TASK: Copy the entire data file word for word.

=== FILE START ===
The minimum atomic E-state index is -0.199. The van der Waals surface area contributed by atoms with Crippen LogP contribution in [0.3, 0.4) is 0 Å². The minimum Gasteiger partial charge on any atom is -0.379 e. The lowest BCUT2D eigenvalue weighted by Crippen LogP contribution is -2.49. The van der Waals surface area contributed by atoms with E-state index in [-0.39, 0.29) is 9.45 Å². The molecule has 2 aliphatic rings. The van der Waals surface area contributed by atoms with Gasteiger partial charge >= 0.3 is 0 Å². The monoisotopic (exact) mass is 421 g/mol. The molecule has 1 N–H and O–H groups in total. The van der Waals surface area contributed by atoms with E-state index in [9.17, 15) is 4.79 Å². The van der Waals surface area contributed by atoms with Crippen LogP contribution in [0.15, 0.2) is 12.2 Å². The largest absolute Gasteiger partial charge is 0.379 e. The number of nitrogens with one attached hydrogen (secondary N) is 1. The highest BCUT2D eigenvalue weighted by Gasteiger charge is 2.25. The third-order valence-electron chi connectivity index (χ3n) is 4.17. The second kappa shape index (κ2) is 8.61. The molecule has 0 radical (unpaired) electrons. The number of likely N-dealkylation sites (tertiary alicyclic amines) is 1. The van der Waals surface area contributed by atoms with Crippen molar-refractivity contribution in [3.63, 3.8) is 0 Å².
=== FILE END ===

The minimum atomic E-state index is -0.199. The van der Waals surface area contributed by atoms with Crippen LogP contribution in [0.3, 0.4) is 0 Å². The minimum Gasteiger partial charge on any atom is -0.379 e. The lowest BCUT2D eigenvalue weighted by Crippen LogP contribution is -2.49. The van der Waals surface area contributed by atoms with E-state index in [-0.39, 0.29) is 9.45 Å². The molecule has 2 aliphatic rings. The van der Waals surface area contributed by atoms with Gasteiger partial charge >= 0.3 is 0 Å². The monoisotopic (exact) mass is 421 g/mol. The molecule has 1 N–H and O–H groups in total. The van der Waals surface area contributed by atoms with E-state index in [9.17, 15) is 4.79 Å². The van der Waals surface area contributed by atoms with Crippen LogP contribution in [0.15, 0.2) is 12.2 Å². The largest absolute Gasteiger partial charge is 0.379 e. The number of nitrogens with one attached hydrogen (secondary N) is 1. The highest BCUT2D eigenvalue weighted by Gasteiger charge is 2.25. The third-order valence-electron chi connectivity index (χ3n) is 4.17. The second kappa shape index (κ2) is 8.61. The molecule has 0 radical (unpaired) electrons. The number of likely N-dealkylation sites (tertiary alicyclic amines) is 1. The van der Waals surface area contributed by atoms with Crippen molar-refractivity contribution in [3.63, 3.8) is 0 Å².